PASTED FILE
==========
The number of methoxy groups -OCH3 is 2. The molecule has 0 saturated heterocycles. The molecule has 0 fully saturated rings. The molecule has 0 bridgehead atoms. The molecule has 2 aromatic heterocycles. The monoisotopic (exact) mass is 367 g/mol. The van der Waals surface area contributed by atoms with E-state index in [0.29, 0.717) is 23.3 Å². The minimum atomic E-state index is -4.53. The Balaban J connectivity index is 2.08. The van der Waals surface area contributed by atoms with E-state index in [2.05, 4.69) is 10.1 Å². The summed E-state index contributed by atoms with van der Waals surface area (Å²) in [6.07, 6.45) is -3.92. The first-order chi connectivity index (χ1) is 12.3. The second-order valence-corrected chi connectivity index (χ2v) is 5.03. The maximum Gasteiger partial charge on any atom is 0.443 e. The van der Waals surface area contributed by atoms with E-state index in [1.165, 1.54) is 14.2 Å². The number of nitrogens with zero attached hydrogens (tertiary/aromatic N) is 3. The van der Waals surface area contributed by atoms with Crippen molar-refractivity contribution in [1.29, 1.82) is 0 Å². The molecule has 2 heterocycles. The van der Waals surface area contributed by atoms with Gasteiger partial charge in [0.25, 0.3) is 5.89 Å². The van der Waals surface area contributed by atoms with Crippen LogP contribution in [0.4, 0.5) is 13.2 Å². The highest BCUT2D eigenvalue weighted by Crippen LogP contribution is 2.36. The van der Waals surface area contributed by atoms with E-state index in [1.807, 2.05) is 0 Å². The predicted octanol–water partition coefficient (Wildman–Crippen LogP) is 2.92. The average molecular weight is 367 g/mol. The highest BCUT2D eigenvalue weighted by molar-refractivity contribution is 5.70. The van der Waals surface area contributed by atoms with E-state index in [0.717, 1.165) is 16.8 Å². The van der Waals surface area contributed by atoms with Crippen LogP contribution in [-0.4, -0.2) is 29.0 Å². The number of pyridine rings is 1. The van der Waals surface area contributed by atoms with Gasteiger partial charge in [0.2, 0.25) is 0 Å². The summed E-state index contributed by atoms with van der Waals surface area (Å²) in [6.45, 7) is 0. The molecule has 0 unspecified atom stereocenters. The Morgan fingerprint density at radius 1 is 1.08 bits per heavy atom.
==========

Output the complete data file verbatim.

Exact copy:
The number of methoxy groups -OCH3 is 2. The molecule has 0 saturated heterocycles. The molecule has 0 fully saturated rings. The molecule has 0 bridgehead atoms. The molecule has 2 aromatic heterocycles. The monoisotopic (exact) mass is 367 g/mol. The van der Waals surface area contributed by atoms with E-state index in [0.29, 0.717) is 23.3 Å². The minimum atomic E-state index is -4.53. The Balaban J connectivity index is 2.08. The van der Waals surface area contributed by atoms with E-state index in [2.05, 4.69) is 10.1 Å². The summed E-state index contributed by atoms with van der Waals surface area (Å²) in [6.07, 6.45) is -3.92. The first-order chi connectivity index (χ1) is 12.3. The second-order valence-corrected chi connectivity index (χ2v) is 5.03. The maximum Gasteiger partial charge on any atom is 0.443 e. The van der Waals surface area contributed by atoms with E-state index in [1.165, 1.54) is 14.2 Å². The number of nitrogens with zero attached hydrogens (tertiary/aromatic N) is 3. The van der Waals surface area contributed by atoms with Crippen molar-refractivity contribution in [1.29, 1.82) is 0 Å². The molecule has 2 heterocycles. The van der Waals surface area contributed by atoms with Gasteiger partial charge in [0.25, 0.3) is 5.89 Å². The van der Waals surface area contributed by atoms with Crippen LogP contribution in [0.4, 0.5) is 13.2 Å². The highest BCUT2D eigenvalue weighted by Crippen LogP contribution is 2.36. The van der Waals surface area contributed by atoms with E-state index in [1.807, 2.05) is 0 Å². The predicted octanol–water partition coefficient (Wildman–Crippen LogP) is 2.92. The average molecular weight is 367 g/mol. The highest BCUT2D eigenvalue weighted by molar-refractivity contribution is 5.70. The van der Waals surface area contributed by atoms with E-state index in [0.717, 1.165) is 16.8 Å². The van der Waals surface area contributed by atoms with Crippen LogP contribution in [-0.4, -0.2) is 29.0 Å². The number of pyridine rings is 1. The van der Waals surface area contributed by atoms with Gasteiger partial charge in [0.2, 0.25) is 0 Å². The summed E-state index contributed by atoms with van der Waals surface area (Å²) in [6.45, 7) is 0. The molecule has 0 unspecified atom stereocenters. The Morgan fingerprint density at radius 1 is 1.08 bits per heavy atom.